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The worst year for Indian booze was also its best

The worst year for Indian booze was also its best

The worst year for Indian booze was also its bestThe worst year for Indian booze was also its best
The magical wine to aspire to in the New Year may be the four limited edition labels named after Frodo, Aragaon, Gandalf and Galadriel, main characters of The Lord of The Rings , but if you are trying to ring in the new year with more accessible drinks, look no further than an Indian cast, oops, cask!

In many ways, 2017 was both the worst year and the best for Indian alcohol. The highway liquor ban and policy conundrums in different states meant that the wine and spirits segment in the country took a financial hit. Irrational policies, more states announcing plans to go dry and political statements against spirits in general continued to play dampener, so much so that world-renowned wine columnist Jancis Robinson began her definitive piece on Indian wines earlier this year with the words, "It's a miracle, Indian wine exists at all"!

The real miracle, however, is how much Indian liquor has managed to mature and shine despite odds. 2017 saw many of these hitting high notes globally and managing to garner the attention of millennial middle class consumers back home too. The perception that Indian spirits are somehow inferior to foreign labels has been changing slowly but stea
dily, and 2017 was quite a watershed year.

In Black Label land, Scotch and Taiwanese whiskies may be the markers of class, but Paul John, made in Goa, is the increasingly aspirational single malt for discerning drinkers these days. The label's latest limited edition expression, Kanya, has just been anointed 'The Asian Whisky of The Year' by Jim Murray's prestigious 'Whisky Bible 2018' – its honey notes at the end beating other Asian heavyweights in the fray.

For the brand that launched its first single malt in the UK only in 2012 but is now present in 35 countries, that's quite a success. The international acclaim is spurring domestic interest too. The whiskies are now available in 15 cities as compared to just Goa, Bengaluru and Mumbai earlier.




Paul John, founder of the eponymous label, attributes the quality of his single malt to the 6-row Indian barley, the water and barrels used along with the accelerated maturation process. "This is aided by the humid climatic conditions in Goa where our single malts are created," he says. Kanya will be limited to just 1,500 bottles worldwide with a retail price of around £200. It will be available in markets in January should you aspire for a sip.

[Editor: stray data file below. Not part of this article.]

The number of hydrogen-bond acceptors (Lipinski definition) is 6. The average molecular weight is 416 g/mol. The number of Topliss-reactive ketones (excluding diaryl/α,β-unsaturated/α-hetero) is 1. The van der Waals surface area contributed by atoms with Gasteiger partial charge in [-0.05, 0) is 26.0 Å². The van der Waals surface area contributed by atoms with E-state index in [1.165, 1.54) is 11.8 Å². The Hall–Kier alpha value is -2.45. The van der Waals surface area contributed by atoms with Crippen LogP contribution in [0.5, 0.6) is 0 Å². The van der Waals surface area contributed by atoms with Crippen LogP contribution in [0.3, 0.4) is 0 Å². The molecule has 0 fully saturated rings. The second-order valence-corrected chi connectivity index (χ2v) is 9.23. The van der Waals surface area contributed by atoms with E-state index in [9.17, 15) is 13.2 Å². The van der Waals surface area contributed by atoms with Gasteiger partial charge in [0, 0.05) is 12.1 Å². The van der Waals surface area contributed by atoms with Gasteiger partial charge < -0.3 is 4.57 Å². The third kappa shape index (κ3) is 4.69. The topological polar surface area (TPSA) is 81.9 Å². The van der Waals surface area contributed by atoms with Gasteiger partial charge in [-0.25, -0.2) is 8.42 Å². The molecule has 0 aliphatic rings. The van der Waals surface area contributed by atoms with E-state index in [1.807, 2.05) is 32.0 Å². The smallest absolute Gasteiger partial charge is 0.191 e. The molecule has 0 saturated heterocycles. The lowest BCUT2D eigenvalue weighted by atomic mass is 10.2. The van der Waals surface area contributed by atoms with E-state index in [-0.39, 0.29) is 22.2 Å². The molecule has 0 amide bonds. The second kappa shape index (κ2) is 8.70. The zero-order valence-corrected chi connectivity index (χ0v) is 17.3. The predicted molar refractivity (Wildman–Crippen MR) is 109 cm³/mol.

The country's first craft gin also made its debut this year. Gin is, of course, one of the trendiest spirits internationally with aficionados seeking out craft labels with complex botanicals. In India, the choice till now was between a few expensive imported labels and lower-end stuff with synthetic flavouring. Greater Than, produced by bar entrepreneurs Anand Virmani and Vaibhav Singh at a distillery in Goa, plugs the gap between the two. Produced in limited quantities with juniper berries from Bulgaria, orange peel from Morocco and 5-6 other botanicals, this is a neutral gin for bar use. The duo is also planning to launch Hapusa with more complex botanicals (it has notes of mango, haldi and gondhoraj lime). You may just start quaffing this one in your gin and tonic instead of the cucumber-roses foreign tipple.


The tide seems to be turning even as far as Indian wine goes. "After the financial crisis, the lower segment had boomed but now the accent is going to be on premium wines," says Rajeev Samant of Sula, India's biggest winemaker, when we meet him at the launch of Kadu, the country's first wine for a cause (tiger preservation). Kadu, made from primarily Karnataka grapes, marks Sula's foray into Karnataka and offers some fairly drinkable varietals. More importantly, it shows how the wine industry dominated by just 50-odd mainly small producers is now in a phase of consolidation. Sula bought out the boutique-y Heritage winery near Bengaluru this year and is producing Kadu from here. The consolidation will hopefully mean that only serious winemakers remain in the fray, quality stops fluctuating, and with big money backing them, better wines get made. While the jury is still out on how much the market in India is maturing, it is perhaps inevitable that first-time drinkers of five years ago graduate to more quality stuff.


Fratelli, whose Sette, is one of the premium wines to drink in the country, launched its magnum bottles (1.5 litres) for Sette in Delhi this year – priced at Rs 3,590, clearly targeted at the parties, weddings and gifting segment. This points to a growing acceptability of wine as a lifestyle drink – and for Indian wine labels over imported plonk, earlier thought to be superior solely because of a foreign label. "The quality of Indian wines has improved and with our food and social culture changing rapidly, wine is an ideal fit," says Kapil Sekhri, director, Fratelli Wines. What the New Year brings is still to be uncorked but there is hope in an Indian bottle.


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